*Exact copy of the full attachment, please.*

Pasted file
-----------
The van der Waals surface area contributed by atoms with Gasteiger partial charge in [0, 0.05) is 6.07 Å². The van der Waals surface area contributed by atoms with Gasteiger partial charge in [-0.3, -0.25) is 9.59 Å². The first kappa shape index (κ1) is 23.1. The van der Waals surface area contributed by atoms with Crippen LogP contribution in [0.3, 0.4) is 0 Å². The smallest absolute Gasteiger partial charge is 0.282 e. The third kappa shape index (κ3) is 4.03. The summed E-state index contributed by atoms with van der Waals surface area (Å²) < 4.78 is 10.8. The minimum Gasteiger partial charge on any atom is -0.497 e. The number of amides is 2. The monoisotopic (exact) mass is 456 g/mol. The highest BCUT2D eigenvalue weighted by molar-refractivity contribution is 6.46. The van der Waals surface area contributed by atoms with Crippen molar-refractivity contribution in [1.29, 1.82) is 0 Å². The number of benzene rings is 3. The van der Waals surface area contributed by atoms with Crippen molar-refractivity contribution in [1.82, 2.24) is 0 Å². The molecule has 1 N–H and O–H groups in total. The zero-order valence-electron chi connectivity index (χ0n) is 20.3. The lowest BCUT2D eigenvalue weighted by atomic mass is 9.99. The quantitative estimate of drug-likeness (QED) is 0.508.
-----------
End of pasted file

The van der Waals surface area contributed by atoms with Gasteiger partial charge in [0, 0.05) is 6.07 Å². The van der Waals surface area contributed by atoms with Gasteiger partial charge in [-0.3, -0.25) is 9.59 Å². The first kappa shape index (κ1) is 23.1. The van der Waals surface area contributed by atoms with Crippen LogP contribution in [0.3, 0.4) is 0 Å². The smallest absolute Gasteiger partial charge is 0.282 e. The third kappa shape index (κ3) is 4.03. The summed E-state index contributed by atoms with van der Waals surface area (Å²) < 4.78 is 10.8. The minimum Gasteiger partial charge on any atom is -0.497 e. The number of amides is 2. The monoisotopic (exact) mass is 456 g/mol. The highest BCUT2D eigenvalue weighted by molar-refractivity contribution is 6.46. The van der Waals surface area contributed by atoms with Crippen molar-refractivity contribution in [1.29, 1.82) is 0 Å². The number of benzene rings is 3. The van der Waals surface area contributed by atoms with Crippen molar-refractivity contribution in [1.82, 2.24) is 0 Å². The molecule has 1 N–H and O–H groups in total. The zero-order valence-electron chi connectivity index (χ0n) is 20.3. The lowest BCUT2D eigenvalue weighted by atomic mass is 9.99. The quantitative estimate of drug-likeness (QED) is 0.508.